Google has announced that its latest and greatest search innovation—passage-based indexing—will affect an estimated 7% of search queries across all languages when fully rolled out across the world. It’s exciting news, for sure, but… what exactly is passage indexing? The search giant explains:
Very specific searches can be the hardest to get right, since sometimes the single sentence that answers your question might be buried deep in a web page. We’ve recently made a breakthrough in ranking and are now able to not just index web pages, but individual passages from the pages. By better understanding the relevancy of specific passages, not just the overall page, we can find that needle-in-a-haystack information you’re looking for.
Google’s press release also revealed how results will appear, noting that it can now understand that the passage on the right-hand side is a lot more relevant to a specific query than the broader content on the left.
Looks a lot like a featured snippet, right? Google thinks so too, and clarified that its new feature will determine the relevance of any web document by understanding passages, whereas featured snippets identify the single most relevant passage in a document they have overall determined to be relevant to the query.
Google’s move will provide more opportunities for sites with less authority but relevant, high-quality content to appear more prominently in search results. It’s a simple premise, yet the nature of the announcement has led to a certain degree of confusion in the SEO community.
To index, or not to index; that is the question
The initial confusion comes from Google using the term “indexing” while telling us this is not an indexing update. Google’s public liaison of search, Danny Sullivan, quickly cleared up this apparent contradiction on Twitter:
So, Google’s new passage “indexing” actually has no correlation with the way content is indexed; instead, it’s a ranking factor. Had they chosen a term other than “indexing”, the initial hysteria would have been averted.
How to drive performance with passage indexing
During a recent Google Hangout, Senior Webmaster Trends Analyst John Muller reiterated the fact SEOs should not be trying to optimise for this new ranking update. The key is to have a well-structured website rather than making any drastic changes:
It’s not that there’s a separate passage index or anything like that involved. It’s more about understanding the page and the different parts of the page and being able to recognise which of those parts are relevant for user’s query. […] You should make sure that you have clear headings and that you have well-structured content on your pages so that we can recognise these sections, which, to me, is kind of obvious. […]
One thing I would caution from is trying to jump on the train of trying to optimise for these things, because a lot of the changes that we make like these are essentially changes that we make because we notice that web pages are kind of messy and unstructured. And it’s not so much that these messy and unstructured web pages suddenly have an advantage over clean and structured pages.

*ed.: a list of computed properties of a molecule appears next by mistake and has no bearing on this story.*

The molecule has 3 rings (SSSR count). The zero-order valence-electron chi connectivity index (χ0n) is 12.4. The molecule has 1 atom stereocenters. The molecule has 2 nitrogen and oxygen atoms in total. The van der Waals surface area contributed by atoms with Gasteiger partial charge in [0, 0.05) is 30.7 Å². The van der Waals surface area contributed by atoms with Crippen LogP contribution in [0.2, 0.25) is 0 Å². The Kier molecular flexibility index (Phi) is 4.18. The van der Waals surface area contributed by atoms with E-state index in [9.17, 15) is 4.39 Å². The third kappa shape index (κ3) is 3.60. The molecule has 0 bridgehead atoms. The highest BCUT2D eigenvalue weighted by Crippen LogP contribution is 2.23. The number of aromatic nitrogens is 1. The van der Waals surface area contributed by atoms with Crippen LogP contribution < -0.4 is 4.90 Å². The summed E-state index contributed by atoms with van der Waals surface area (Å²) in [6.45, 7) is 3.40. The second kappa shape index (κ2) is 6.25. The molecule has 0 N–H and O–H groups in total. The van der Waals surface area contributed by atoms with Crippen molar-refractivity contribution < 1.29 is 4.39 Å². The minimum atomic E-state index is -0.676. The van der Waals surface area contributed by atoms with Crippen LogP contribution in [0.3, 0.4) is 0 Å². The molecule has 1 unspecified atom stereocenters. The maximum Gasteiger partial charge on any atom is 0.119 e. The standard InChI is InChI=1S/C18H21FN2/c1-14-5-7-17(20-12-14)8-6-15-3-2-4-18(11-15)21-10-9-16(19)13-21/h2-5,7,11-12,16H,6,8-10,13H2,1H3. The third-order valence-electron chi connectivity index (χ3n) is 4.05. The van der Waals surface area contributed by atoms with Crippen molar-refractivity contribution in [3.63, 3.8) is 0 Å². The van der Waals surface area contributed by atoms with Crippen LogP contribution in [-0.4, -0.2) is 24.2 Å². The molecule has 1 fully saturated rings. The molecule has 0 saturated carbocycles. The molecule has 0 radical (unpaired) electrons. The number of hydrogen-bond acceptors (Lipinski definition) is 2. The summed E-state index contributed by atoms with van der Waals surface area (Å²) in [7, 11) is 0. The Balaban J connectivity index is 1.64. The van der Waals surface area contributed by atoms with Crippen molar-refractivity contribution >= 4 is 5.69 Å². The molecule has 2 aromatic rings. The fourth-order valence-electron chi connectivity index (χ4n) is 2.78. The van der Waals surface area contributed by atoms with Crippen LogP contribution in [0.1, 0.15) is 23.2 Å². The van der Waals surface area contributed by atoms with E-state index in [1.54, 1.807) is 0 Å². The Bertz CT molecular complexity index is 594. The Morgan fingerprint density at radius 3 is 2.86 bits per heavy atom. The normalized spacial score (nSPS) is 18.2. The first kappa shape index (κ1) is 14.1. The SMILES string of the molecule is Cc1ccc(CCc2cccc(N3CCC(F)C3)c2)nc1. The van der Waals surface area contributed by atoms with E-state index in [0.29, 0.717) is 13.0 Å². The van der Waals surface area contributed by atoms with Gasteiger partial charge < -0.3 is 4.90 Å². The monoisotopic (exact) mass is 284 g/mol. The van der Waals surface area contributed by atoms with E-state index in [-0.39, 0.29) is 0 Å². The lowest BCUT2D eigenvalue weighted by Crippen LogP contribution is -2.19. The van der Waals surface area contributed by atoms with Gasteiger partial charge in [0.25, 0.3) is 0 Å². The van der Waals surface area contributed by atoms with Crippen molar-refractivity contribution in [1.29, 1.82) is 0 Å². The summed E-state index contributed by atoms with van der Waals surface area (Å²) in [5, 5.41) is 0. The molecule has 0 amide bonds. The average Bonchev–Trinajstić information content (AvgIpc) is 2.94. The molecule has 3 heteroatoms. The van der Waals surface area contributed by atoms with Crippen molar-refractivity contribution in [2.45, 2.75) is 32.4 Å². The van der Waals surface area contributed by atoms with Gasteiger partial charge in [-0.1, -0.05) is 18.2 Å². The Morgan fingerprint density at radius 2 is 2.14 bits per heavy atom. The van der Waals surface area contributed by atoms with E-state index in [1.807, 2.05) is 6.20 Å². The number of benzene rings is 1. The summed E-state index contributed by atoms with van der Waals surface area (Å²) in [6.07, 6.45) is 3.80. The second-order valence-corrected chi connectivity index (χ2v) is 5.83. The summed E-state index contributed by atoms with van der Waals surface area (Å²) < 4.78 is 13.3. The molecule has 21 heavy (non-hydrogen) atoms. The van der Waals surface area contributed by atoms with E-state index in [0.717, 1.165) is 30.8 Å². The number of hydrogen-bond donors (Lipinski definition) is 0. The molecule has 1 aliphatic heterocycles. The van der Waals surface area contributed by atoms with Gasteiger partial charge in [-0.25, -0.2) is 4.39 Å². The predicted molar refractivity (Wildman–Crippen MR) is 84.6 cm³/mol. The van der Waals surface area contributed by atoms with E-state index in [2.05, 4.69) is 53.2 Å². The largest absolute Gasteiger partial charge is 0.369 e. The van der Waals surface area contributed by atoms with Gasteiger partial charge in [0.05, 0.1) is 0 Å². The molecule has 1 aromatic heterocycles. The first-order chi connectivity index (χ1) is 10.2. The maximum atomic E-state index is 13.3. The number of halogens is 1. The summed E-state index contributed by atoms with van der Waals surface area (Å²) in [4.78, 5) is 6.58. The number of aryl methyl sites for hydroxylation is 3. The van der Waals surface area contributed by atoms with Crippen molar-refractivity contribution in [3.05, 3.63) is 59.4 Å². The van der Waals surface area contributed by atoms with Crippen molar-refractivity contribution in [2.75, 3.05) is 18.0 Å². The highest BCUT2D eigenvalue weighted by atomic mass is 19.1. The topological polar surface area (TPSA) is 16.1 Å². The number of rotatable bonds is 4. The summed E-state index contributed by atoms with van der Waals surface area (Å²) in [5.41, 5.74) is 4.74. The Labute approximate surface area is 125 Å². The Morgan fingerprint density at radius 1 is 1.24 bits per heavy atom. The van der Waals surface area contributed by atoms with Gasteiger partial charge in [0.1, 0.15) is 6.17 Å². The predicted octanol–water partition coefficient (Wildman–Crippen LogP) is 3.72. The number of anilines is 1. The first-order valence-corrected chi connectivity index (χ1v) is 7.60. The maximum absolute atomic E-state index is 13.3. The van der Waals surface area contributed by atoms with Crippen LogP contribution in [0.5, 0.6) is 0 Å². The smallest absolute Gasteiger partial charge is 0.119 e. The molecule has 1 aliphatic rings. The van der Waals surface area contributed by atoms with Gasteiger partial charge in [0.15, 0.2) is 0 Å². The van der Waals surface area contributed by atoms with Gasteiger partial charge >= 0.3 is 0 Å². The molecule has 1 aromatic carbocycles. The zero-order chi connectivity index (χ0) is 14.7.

While we have spent the last few years focusing on creating unique content pages to target those more qualified long-tail terms and queries, this shift could potentially see SEO rediscover its love for longer content pages now that Google can better understand individual passages.
We believe passage indexing has been introduced for two main reasons. Primarily, Google wants to improve search results for those more focused search terms by retrieving specific passages from relevant-but-less-authoritative websites that otherwise lack the clout to compete for the instant answer space.
Very simply, there’s a more level playing field for passages because they’re not ranked using the same factors as instant results. Attracting searchers with longer-tail, top-of-funnel queries gives businesses (especially those competing against larger rivals) the opportunity to move prospects through the “messy middle”, including making the transition from enterprise to local.
Secondly, Google is continuing to advance its use of natural language and AI in order to stop content creators burrowing deeper into the rabbit hole. Having to create a unique page of content for variations of the same keyword and/or query has long led to diluted, regurgitated content being produced at scale. Happily, SEOs may now be able to discard this approach and instead simply focus on producing relevant, well-structured content.
Get ahead of the game
There isn’t a specific report in Google Search Console showing traffic from passage indexation—yet—but in the coming months we expect Google to provide clearer reporting on passage indexing within Search Console. In the meantime, site owners should expect to see an increase in impressions for pages that have benefited from the updates.
Google plans to roll out this update to English language countries at the end of 2020, with support for other languages following early in 2021. Want to get ahead of the game and find out how you could potentially profit from passage indexing? Our SEO experts would love to hear from you.